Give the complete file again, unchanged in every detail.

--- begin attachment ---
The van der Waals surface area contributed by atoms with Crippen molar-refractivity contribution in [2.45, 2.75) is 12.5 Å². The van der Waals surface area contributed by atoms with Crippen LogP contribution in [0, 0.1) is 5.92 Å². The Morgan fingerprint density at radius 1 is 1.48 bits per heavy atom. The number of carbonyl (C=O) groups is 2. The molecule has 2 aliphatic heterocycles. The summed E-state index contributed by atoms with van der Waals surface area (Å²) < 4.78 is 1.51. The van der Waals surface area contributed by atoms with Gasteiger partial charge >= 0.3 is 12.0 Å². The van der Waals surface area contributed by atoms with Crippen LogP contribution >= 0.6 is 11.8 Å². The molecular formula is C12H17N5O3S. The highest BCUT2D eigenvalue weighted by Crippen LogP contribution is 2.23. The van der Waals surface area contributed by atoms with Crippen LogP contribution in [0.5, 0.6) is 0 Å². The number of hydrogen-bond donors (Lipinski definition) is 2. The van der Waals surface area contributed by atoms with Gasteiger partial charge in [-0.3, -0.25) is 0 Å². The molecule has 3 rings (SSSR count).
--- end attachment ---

The van der Waals surface area contributed by atoms with Crippen molar-refractivity contribution in [2.45, 2.75) is 12.5 Å². The van der Waals surface area contributed by atoms with Crippen LogP contribution in [0, 0.1) is 5.92 Å². The Morgan fingerprint density at radius 1 is 1.48 bits per heavy atom. The number of carbonyl (C=O) groups is 2. The molecule has 2 aliphatic heterocycles. The summed E-state index contributed by atoms with van der Waals surface area (Å²) < 4.78 is 1.51. The van der Waals surface area contributed by atoms with Gasteiger partial charge >= 0.3 is 12.0 Å². The van der Waals surface area contributed by atoms with Crippen LogP contribution >= 0.6 is 11.8 Å². The molecular formula is C12H17N5O3S. The highest BCUT2D eigenvalue weighted by Crippen LogP contribution is 2.23. The van der Waals surface area contributed by atoms with Crippen LogP contribution in [0.5, 0.6) is 0 Å². The number of hydrogen-bond donors (Lipinski definition) is 2. The van der Waals surface area contributed by atoms with Gasteiger partial charge in [-0.3, -0.25) is 0 Å². The molecule has 3 rings (SSSR count).